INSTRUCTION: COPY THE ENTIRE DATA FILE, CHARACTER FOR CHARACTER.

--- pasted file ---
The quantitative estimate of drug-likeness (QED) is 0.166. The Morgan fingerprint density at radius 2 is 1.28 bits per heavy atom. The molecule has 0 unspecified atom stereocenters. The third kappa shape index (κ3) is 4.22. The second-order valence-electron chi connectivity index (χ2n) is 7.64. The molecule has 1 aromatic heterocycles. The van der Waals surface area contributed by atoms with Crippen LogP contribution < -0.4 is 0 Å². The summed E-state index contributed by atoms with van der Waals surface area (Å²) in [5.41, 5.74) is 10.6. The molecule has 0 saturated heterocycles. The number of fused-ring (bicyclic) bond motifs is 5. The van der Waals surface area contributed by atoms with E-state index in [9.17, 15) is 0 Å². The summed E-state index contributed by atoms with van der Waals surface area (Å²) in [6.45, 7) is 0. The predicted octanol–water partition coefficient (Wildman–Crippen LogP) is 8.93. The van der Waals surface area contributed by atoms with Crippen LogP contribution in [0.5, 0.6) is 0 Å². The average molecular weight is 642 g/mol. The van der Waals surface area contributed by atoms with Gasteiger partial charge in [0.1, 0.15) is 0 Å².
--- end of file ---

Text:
The quantitative estimate of drug-likeness (QED) is 0.166. The Morgan fingerprint density at radius 2 is 1.28 bits per heavy atom. The molecule has 0 unspecified atom stereocenters. The third kappa shape index (κ3) is 4.22. The second-order valence-electron chi connectivity index (χ2n) is 7.64. The molecule has 1 aromatic heterocycles. The van der Waals surface area contributed by atoms with Crippen LogP contribution < -0.4 is 0 Å². The summed E-state index contributed by atoms with van der Waals surface area (Å²) in [5.41, 5.74) is 10.6. The molecule has 0 saturated heterocycles. The number of fused-ring (bicyclic) bond motifs is 5. The van der Waals surface area contributed by atoms with E-state index in [9.17, 15) is 0 Å². The summed E-state index contributed by atoms with van der Waals surface area (Å²) in [6.45, 7) is 0. The predicted octanol–water partition coefficient (Wildman–Crippen LogP) is 8.93. The van der Waals surface area contributed by atoms with Crippen LogP contribution in [0.5, 0.6) is 0 Å². The average molecular weight is 642 g/mol. The van der Waals surface area contributed by atoms with Gasteiger partial charge in [0.1, 0.15) is 0 Å².